At Home Group: The Walmart Of Home Decor

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About: At Home Group (HOME), Includes: AMZN, BBBY, W
by: Prasanna Rajagopal

Summary

The company’s goal of 600 stores in the U.S. is easily achievable, but would take some time at the current pace of new store openings.

At Home’s business model, very similar to Walmart, gives it a competitive edge.

At Home is uniquely positioned against competitors such as Bed Bath & Beyond and Wayfair.

At Home Group (NASDAQ:HOME) has a lot of growth left in front of it in the U.S. Its goal of 600 stores is achievable in the next decade. Its focus on private-label products, low costs, and constant product refresh gives it a competitive edge.

At Home prides itself in continually refreshing its assortment of home furnishings and selling it at everyday low prices. As of Q2 FY 2019 (July 2018), it had just 165 stores in the U.S. The company's sales philosophy, combined with its low store count, makes it a great and a very rare growth story in brick-and-mortar retail.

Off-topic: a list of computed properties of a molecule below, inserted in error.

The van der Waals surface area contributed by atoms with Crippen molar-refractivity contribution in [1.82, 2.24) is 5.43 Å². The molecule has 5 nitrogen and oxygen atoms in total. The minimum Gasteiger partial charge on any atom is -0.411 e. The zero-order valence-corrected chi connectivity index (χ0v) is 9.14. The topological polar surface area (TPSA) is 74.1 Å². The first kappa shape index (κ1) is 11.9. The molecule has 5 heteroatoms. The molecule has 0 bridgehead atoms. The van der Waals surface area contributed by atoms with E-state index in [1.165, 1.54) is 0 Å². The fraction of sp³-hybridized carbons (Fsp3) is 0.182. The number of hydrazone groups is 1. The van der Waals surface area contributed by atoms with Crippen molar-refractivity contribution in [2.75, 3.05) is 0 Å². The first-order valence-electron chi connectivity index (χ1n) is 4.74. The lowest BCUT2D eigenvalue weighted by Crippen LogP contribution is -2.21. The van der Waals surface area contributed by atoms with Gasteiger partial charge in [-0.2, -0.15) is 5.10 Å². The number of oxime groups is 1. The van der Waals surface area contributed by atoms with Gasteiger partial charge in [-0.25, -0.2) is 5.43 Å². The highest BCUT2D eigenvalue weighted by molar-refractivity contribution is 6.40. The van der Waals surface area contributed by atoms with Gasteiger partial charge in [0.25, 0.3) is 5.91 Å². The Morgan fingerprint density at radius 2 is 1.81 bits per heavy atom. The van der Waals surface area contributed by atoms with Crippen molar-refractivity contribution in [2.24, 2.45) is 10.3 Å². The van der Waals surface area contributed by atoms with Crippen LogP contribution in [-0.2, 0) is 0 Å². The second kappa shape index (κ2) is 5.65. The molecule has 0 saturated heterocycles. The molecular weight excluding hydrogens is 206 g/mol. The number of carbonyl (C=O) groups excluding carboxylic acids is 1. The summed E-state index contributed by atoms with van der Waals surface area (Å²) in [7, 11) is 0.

Barron’s recently published an article on At Home that made an intriguing case. One of the points made by management and stated in that article was that there was still a lot of growth left for this company in the U.S. The company had stated that it had a potential for 600 stores. Since much of the revenue and profitability growth would come from new store openings, it is important for investors to understand the feasibility of At Home Group having that many stores and the time it would take for the company to get there.

In this age where companies struggle to compete against Amazon (NASDAQ:AMZN), At Home may have found a great business model to sell home décor and furnishings with a 100% brick-and-mortar sales model. Even in this steadily growing and strong economy, there has been a wave of store closings in the U.S. At Home has been able to take advantage of the current glut of retail real estate and enter new markets.